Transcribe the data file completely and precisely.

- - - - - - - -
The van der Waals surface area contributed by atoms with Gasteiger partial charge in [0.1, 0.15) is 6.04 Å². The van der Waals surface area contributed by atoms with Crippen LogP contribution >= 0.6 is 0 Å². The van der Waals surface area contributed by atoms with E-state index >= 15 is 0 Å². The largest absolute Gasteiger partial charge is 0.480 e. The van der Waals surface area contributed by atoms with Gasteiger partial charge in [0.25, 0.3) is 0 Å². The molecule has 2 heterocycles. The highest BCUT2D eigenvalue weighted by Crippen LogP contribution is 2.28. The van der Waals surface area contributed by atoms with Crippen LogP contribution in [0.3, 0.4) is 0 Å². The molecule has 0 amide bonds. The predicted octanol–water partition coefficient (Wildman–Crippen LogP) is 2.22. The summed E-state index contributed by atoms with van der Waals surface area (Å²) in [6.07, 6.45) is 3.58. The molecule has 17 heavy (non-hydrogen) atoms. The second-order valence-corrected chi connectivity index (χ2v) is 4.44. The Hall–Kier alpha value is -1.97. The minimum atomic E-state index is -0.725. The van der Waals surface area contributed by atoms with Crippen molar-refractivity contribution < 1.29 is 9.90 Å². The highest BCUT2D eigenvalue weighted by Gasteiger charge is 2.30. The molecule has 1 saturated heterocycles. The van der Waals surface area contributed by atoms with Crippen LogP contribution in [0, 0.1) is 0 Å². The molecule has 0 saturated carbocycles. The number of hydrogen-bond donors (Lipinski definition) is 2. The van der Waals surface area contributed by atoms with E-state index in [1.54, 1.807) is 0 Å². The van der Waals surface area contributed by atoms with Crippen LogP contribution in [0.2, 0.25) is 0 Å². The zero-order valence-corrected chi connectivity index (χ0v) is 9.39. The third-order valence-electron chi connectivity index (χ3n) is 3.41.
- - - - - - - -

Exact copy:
The van der Waals surface area contributed by atoms with Gasteiger partial charge in [0.1, 0.15) is 6.04 Å². The van der Waals surface area contributed by atoms with Crippen LogP contribution >= 0.6 is 0 Å². The van der Waals surface area contributed by atoms with E-state index >= 15 is 0 Å². The largest absolute Gasteiger partial charge is 0.480 e. The van der Waals surface area contributed by atoms with Gasteiger partial charge in [0.25, 0.3) is 0 Å². The molecule has 2 heterocycles. The highest BCUT2D eigenvalue weighted by Crippen LogP contribution is 2.28. The van der Waals surface area contributed by atoms with Crippen LogP contribution in [0.3, 0.4) is 0 Å². The molecule has 0 amide bonds. The predicted octanol–water partition coefficient (Wildman–Crippen LogP) is 2.22. The summed E-state index contributed by atoms with van der Waals surface area (Å²) in [6.07, 6.45) is 3.58. The molecule has 17 heavy (non-hydrogen) atoms. The second-order valence-corrected chi connectivity index (χ2v) is 4.44. The Hall–Kier alpha value is -1.97. The minimum atomic E-state index is -0.725. The van der Waals surface area contributed by atoms with Crippen molar-refractivity contribution < 1.29 is 9.90 Å². The highest BCUT2D eigenvalue weighted by Gasteiger charge is 2.30. The molecule has 1 saturated heterocycles. The van der Waals surface area contributed by atoms with Crippen LogP contribution in [0, 0.1) is 0 Å². The molecule has 0 saturated carbocycles. The number of hydrogen-bond donors (Lipinski definition) is 2. The van der Waals surface area contributed by atoms with E-state index in [1.54, 1.807) is 0 Å². The van der Waals surface area contributed by atoms with Crippen LogP contribution in [0.2, 0.25) is 0 Å². The zero-order valence-corrected chi connectivity index (χ0v) is 9.39. The third-order valence-electron chi connectivity index (χ3n) is 3.41.